“For I delivered unto you first of all that which I also received, how that Christ died for our sins according to the scriptures; And that he was buried, and that he rose again the third day according to the scriptures.” 1 Corinthians 15:3-4
Poppa looked out at the vultures circling near the back pasture. I walked out onto the back porch and handed him a cup of coffee. He took the cup with his right hand and put his left on my shoulder. I was seven-years-old. “Something’s dead out there,” he said. As he took a sip from his cup, I looked up at him and asked, “Is it Miss Bossy?” Miss Bossy was the name I had given to Poppa’s gentle, tan-colored Guernsey cow. We had raised her from a calf. For the past three or four days, she hadn’t come up to the feed lot. “Most likely,” he said.
We lived on a small forty-acre farm. I sat on the wheel cover as Poppa drove his old International Harvester tractor. It didn’t take us very long to reach the back pasture. Miss Bossy had been dead long enough to bloat. Flies buzzed around the carcass.
I asked, “What happened to her?”
“All living things die,” he answered. “We have to bury her.”
“Why? Why don’t you let the buzzards have her?”
“Because as she decays the soil and the ground water will be contaminated. We don’t know what killed her. She might have a disease that could spread to the other animals. Some diseases can even spread to people.”
I climbed off and watched as Poppa started digging. He had a small back-hoe attachment on the back, and a bucket on the front of the tractor. He made quick work of the hole and climbed down. He attached one end of a chain to Miss Bossy’s back hooves and the other end to the back of the tractor. He climbed back on, pulled the remains into the hole, climbed off, and unhooked the chain. Poppa got back on the tractor and used the front bucket to push the pile of dirt into the hole.
Tired of standing, I sat in the grass and intently observed him as he went about the job. When he finished he said, “Son, let’s go.” I started to crawl back up, but before I could, he reached down and pulled me up. He sat me in his lap. I steered the tractor as he shifted gears and ran the pedals.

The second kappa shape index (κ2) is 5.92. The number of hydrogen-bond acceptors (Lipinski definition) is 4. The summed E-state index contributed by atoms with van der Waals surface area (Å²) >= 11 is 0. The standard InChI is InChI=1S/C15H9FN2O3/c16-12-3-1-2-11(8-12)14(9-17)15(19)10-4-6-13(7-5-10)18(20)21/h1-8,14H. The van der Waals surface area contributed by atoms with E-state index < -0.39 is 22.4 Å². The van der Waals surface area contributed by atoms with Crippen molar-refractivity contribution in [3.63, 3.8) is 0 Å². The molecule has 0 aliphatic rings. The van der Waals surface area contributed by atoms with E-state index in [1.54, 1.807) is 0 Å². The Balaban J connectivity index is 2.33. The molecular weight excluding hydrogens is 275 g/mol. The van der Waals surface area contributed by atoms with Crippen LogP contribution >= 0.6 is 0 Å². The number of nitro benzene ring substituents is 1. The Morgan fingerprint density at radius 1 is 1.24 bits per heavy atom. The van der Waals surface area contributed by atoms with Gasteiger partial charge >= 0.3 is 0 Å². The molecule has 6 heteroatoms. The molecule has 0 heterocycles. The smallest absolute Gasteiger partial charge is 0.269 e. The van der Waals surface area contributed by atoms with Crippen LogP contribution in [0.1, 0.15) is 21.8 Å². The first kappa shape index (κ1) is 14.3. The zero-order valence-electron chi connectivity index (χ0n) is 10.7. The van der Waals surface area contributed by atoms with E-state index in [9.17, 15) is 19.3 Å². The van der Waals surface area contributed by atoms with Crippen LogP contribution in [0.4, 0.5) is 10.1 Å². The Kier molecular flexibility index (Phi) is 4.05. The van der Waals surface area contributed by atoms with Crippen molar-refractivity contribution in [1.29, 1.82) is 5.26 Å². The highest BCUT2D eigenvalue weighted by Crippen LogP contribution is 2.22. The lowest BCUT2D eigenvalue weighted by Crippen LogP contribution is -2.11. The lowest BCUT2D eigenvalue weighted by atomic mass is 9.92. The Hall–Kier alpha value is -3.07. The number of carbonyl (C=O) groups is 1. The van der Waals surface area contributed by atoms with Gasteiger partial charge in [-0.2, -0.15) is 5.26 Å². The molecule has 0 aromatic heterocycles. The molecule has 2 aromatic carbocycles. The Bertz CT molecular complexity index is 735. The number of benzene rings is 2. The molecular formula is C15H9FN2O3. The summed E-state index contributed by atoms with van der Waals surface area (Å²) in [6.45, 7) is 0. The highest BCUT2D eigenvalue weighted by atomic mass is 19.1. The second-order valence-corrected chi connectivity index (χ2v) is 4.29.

When we got back to the house, I asked, “Poppa, why do things die?” He was quiet for a moment. Then he said, “Dying is part of living. The trick is to learn to let the dead stay buried and go on with your life.”
His words, which I didn’t really understand at the time, have stuck with me over the years. I have come to realize the wisdom of an old Oklahoma farmer is echoed in the Gospel. In 1 Corinthians 15, the Apostle Paul clearly stated the Gospel is the death, burial, and resurrection of Jesus Christ. He died to take away our sins, He rose to defeat death, but why does the Bible emphasize His burial?
In first century Israel, when a Jewish person died, they were embalmed, wrapped in linen, and buried in a tomb. That is what Jesus did with our sins. Paul also wrote in Galatians 2, “I am crucified with Christ…” Not only have we been crucified with Christ, we have also been buried with Christ. Your past isn’t just dead, it’s buried.
The point is: If you are a believer in Jesus Christ, your old life is buried. Through His death, burial, and resurrection, you can be raised to live a new life of victory.
Are you preyed upon by buzzards of guilt? Is the devil buzzing around the bloated carcass of your old life? Does the stench of past sins remind you of the person you once were? Is the disease of your past killing your present?
You don’t have to live defeated. If you are a Christian, your past is dead and buried. Let the dead stay buried and go on with your life.
Pastor James Collins serves at Fort Scott’s First Southern Baptist Church. He can be reached at (620) 223-2986, or through the website www.fortscottfsbc.com.